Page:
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Bad blood 

The FDA's blood donation restrictions are a judgment of social value

The term "season of giving" means different things to different people. To some, it's an excuse to purchase presents for friends and family. For others, it's an opportunity to lend a hand to less-privileged segments of the population. A small percentage of the population chooses to instead lend a vein, and judging by the sudden barrage of press releases from United Blood Services, the season of giving can cause a critical shortage of blood. But what happens when you offer someone a gift, only to have that gift rejected?

There are many reasons that blood banks turn away potential donors. Weighing less than 110 pounds can get you turned away. Traveling to certain regions of the world will also prevent you from donating blood. Being a man who has sex with other men (i.e. being gay or bisexual) also excludes you from the opportunity to save lives through donating blood. Perhaps phrasing the restriction as "men who have sex with other men" is intended to be less politically charged than using the phrase "gay" or "homosexual," but when you move beyond the semantics, this restriction prevents a socially and politically ostracized segment of the population from giving blood.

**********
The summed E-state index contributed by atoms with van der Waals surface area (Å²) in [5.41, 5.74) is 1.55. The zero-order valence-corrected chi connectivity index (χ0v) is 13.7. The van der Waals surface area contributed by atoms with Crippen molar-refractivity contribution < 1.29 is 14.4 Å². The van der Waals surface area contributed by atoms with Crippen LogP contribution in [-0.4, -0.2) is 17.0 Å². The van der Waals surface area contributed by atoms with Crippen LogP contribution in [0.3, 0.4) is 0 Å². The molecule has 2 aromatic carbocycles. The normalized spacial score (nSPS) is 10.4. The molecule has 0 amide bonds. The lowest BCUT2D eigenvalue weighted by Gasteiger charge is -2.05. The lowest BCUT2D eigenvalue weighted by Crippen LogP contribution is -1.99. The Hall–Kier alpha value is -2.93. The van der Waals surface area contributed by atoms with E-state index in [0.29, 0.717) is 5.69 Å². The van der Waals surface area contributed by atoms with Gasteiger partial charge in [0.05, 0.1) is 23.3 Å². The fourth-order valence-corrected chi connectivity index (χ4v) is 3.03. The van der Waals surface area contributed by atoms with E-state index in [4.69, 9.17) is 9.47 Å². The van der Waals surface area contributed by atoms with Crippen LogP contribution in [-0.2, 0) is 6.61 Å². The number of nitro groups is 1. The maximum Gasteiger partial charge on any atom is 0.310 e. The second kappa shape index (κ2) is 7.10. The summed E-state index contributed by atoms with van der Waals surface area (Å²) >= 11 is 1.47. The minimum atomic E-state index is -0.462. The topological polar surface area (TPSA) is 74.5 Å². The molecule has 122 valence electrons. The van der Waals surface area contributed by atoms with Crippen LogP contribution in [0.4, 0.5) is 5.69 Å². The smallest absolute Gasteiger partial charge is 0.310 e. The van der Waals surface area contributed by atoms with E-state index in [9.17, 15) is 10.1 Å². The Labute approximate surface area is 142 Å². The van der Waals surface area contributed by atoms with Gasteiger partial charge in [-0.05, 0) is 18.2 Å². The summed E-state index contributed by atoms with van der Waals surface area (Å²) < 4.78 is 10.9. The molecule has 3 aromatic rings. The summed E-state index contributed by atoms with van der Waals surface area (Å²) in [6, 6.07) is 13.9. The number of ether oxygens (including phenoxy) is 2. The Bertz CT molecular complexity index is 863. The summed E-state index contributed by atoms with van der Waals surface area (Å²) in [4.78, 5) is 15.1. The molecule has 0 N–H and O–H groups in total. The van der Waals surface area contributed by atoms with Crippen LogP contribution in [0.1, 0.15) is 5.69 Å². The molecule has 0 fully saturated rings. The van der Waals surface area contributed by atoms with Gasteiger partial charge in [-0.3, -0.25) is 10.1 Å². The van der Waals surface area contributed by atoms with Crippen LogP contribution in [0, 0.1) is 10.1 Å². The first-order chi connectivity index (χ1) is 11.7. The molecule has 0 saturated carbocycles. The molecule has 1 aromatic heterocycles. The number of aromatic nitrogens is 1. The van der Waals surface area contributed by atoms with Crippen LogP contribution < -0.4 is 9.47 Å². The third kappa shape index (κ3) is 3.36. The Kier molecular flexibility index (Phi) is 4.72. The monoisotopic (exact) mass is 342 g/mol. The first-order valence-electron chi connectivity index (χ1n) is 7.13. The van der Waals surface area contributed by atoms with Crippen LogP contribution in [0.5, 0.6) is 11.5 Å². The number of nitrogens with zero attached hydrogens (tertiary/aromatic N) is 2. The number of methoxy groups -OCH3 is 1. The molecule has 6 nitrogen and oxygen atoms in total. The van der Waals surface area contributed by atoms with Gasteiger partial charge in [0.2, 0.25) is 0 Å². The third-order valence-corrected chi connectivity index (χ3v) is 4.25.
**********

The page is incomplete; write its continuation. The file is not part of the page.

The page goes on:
In 1983, the U.S. Food and Drug Administration no doubt driven by fear and ignorance regarding Acquired Immunodeficiency Syndrome (AIDS) decided to ban "men who have sex with other men" from donating blood. At that point, the FDA's decision may have been fair. AIDS was quickly destroying a generation of gay men, and nobody knew where it had come from or what they could do to stop it. However, a society's ability to survive has always been linked to its ability to evolve and adapt to new information. If nothing else, the past 23 years should have allowed us to step beyond the desire to link AIDS with homosexuality. The FDA's outdated blood donation policy spreads misinformation about AIDS by implying that the link between homosexuality and AIDS is disproportionately high.